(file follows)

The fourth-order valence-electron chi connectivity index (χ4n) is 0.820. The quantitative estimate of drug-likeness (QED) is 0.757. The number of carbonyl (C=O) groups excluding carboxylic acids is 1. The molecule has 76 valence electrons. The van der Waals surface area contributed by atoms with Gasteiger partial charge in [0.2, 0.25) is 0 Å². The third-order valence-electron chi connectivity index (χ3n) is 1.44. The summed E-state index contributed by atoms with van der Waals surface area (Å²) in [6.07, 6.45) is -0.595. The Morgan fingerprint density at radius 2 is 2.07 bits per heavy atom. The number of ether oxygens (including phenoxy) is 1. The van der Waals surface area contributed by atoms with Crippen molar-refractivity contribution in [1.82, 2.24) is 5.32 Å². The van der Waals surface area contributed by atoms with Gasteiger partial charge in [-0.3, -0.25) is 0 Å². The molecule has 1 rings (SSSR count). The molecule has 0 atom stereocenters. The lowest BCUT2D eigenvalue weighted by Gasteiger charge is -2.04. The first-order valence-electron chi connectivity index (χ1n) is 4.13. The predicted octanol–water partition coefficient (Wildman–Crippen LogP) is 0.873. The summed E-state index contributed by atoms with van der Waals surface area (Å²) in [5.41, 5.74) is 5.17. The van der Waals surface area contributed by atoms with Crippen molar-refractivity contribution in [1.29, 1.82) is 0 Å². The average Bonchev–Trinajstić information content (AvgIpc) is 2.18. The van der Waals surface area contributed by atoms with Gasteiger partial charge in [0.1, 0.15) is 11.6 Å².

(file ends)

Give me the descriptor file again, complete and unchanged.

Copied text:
The fourth-order valence-electron chi connectivity index (χ4n) is 0.820. The quantitative estimate of drug-likeness (QED) is 0.757. The number of carbonyl (C=O) groups excluding carboxylic acids is 1. The molecule has 76 valence electrons. The van der Waals surface area contributed by atoms with Gasteiger partial charge in [0.2, 0.25) is 0 Å². The third-order valence-electron chi connectivity index (χ3n) is 1.44. The summed E-state index contributed by atoms with van der Waals surface area (Å²) in [6.07, 6.45) is -0.595. The Morgan fingerprint density at radius 2 is 2.07 bits per heavy atom. The number of ether oxygens (including phenoxy) is 1. The van der Waals surface area contributed by atoms with Crippen molar-refractivity contribution in [1.82, 2.24) is 5.32 Å². The van der Waals surface area contributed by atoms with Gasteiger partial charge in [-0.3, -0.25) is 0 Å². The molecule has 1 rings (SSSR count). The molecule has 0 atom stereocenters. The lowest BCUT2D eigenvalue weighted by Gasteiger charge is -2.04. The first-order valence-electron chi connectivity index (χ1n) is 4.13. The predicted octanol–water partition coefficient (Wildman–Crippen LogP) is 0.873. The summed E-state index contributed by atoms with van der Waals surface area (Å²) in [5.41, 5.74) is 5.17. The van der Waals surface area contributed by atoms with Crippen molar-refractivity contribution in [1.29, 1.82) is 0 Å². The average Bonchev–Trinajstić information content (AvgIpc) is 2.18. The van der Waals surface area contributed by atoms with Gasteiger partial charge in [0.1, 0.15) is 11.6 Å².